Charter Operations

charter business

Check the operating certificate, the safety protocol and/or the insurance policy of the operator. Difference between Part 91 and Part 135 Operations Choosing between having your own personal plane or using a charter is one of the most challenging and important choices you will ever make. Considering the benefits of both types of businesses, it can be hard to decide which options offer the greatest reassurance for your return on your investments.

However, FAR Part 91 and Part 135 compliance can help you make the right choice for yourself and your business. Newcomers to the commercial airline market may not be comfortable with the Federal Aviation Regulations (FARs) for both general purpose general purpose aircraft and commercial charter operations.

Founded by the Federal Administration of Air Navigation (FAA), the Federal Flight Administration (FAA) sets up a FAR to regulate all flight operations in the United States. Developed to enhance flight security and prevent passenger hazards, the ARS s are intended to provide a safe and secure means of transport. Within the framework of the TARs, the flight operations of personal jets are subject to the provisions of FAR Part 91, while "air taxi" or personal jets charter operations are subject to the provisions of FAR Part 135.

If you consult your FAR Aeronautical Information Publication (AIM), it may be hard to find the difference between the FAR Part 91 and Part 135 rules. In general, the FAR Part 135 (Air Charter) service and security standards for aeroplanes are much more stringent than Part 91 (private), as the aeroplane operator flies "for a fee or rent".

" The provisions of Part 135 have been developed to set a benchmark for professionality, security and best practice in the aviation world. Those rules shall regulate the pilots' education and skills, aeroplane servicing, security procedure and assurance requirement. Within the more forgiving Section 91 of FAR/AIM, privately owned aeroplanes are less strictly maintained.

Part 91 requires an operator only to set up an'inspection programme' for its aeroplane, which can normally be carried out by an'annual' survey. Annually scheduled audits assess the continuing flightworthiness of privately owned aeroplanes by assessing service interval, part replacements and lifetime restricted component parts of privately owned aeroplanes. On the other hand, Part 135 aeroplane managers are obliged to introduce a stricter programme of servicing (e.g. 100-hour inspection) for their charter aeroplanes.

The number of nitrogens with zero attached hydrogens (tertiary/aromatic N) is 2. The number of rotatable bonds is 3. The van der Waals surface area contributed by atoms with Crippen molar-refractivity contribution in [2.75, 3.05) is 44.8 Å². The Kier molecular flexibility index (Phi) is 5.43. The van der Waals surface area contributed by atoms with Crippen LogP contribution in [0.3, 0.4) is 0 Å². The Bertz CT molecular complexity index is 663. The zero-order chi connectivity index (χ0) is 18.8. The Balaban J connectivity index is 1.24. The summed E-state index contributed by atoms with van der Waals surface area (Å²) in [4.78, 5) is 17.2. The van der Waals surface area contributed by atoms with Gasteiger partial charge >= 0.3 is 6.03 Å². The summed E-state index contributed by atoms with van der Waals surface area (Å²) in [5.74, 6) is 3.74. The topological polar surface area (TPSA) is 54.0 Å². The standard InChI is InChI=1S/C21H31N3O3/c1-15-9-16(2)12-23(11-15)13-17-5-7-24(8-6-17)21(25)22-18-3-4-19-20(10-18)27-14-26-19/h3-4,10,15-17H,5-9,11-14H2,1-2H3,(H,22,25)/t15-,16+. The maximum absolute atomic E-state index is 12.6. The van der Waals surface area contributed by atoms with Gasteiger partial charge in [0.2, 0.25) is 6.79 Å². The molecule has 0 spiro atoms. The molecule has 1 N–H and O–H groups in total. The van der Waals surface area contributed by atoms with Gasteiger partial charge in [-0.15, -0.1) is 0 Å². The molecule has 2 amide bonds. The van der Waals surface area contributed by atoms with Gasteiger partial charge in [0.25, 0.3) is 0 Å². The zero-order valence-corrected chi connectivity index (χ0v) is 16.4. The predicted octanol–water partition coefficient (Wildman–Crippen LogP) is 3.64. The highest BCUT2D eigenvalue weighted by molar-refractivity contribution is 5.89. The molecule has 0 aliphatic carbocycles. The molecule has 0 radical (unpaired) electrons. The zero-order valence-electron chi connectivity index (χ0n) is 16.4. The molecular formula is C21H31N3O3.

These inspections require airplane owners to carry out inspections of their aircrafts every 100 operating hours and to continuously ensure the security and integrity of their own personal aircrafts. Besides more common service needs, Part 135 charter jets are also subjected to certain constraints on take-off and landing length and meteorological forecasting. There are certain length limits on every privately owned plane, known as take-off and landing distance.

This distance varies depending on the height and mass of your airplane. Whereas Part 91 planes can use any aerodrome that satisfies their own length requirement for the length of the take-off and landing runways, Part 135 planes can only use aerodromes where they can touch down within the first 80 per cent of the take-off and landing runways. Furthermore, Part 135 charter aeroplanes can only perform instruments approach to aerodromes with local meteorological report systems, while Part 91 aeroplanes can perform instruments approach to any aerodrome.

While the provisions of Part 135 may appear more prescriptive, it is important to note that these provisions are developed to protect your privacy on your chartered flight. Part 135 more stringent servicing standards help charter airlines operate the sector using the sector’ most secure and well-maintained privately owned planes.

Furthermore, the length requirement for the part 135 Runway prevents charter companies from using potentially insecure aerodromes with shorter runs. The Part 135 limitations on meteorological coverage ensure that your charter pilot receives the necessary meteorological information before performing an aircraft glide test at an airfield. Stratos Jet Charters understands the risk of the combination of superficial operations with "relaxed" service programmes.

However, the pilot could not respond quickly enough and the plane fell on Palm Beach International Airport. Though the NTSB has not yet published the NTSB's formal accident management reports, it is very likely that the plane went down as a consequence of an aero power outage. Unfortunate occurrences like the Piper Seminole accident are just a few of the reasons why you should work with seasoned charter agencies to find fully licenced Part 135s for your personal use.

The provisions of Part 135 have contributed to achieving a uniform standard that can avoid incidents such as these. Increased flight compliance with Part 135 provides the passenger with the guarantee of a secure and well-maintained aeroplane. You and your business can get the most secure return on your investments by opting for a charter business charterer.

If you would like to book a charter for a group or a individual, please call Stratos' Jet Charters at (888) 593-9066. Round-the-clock, our charter agent is available to offer you several offers of personal jets for your on-demand outing.

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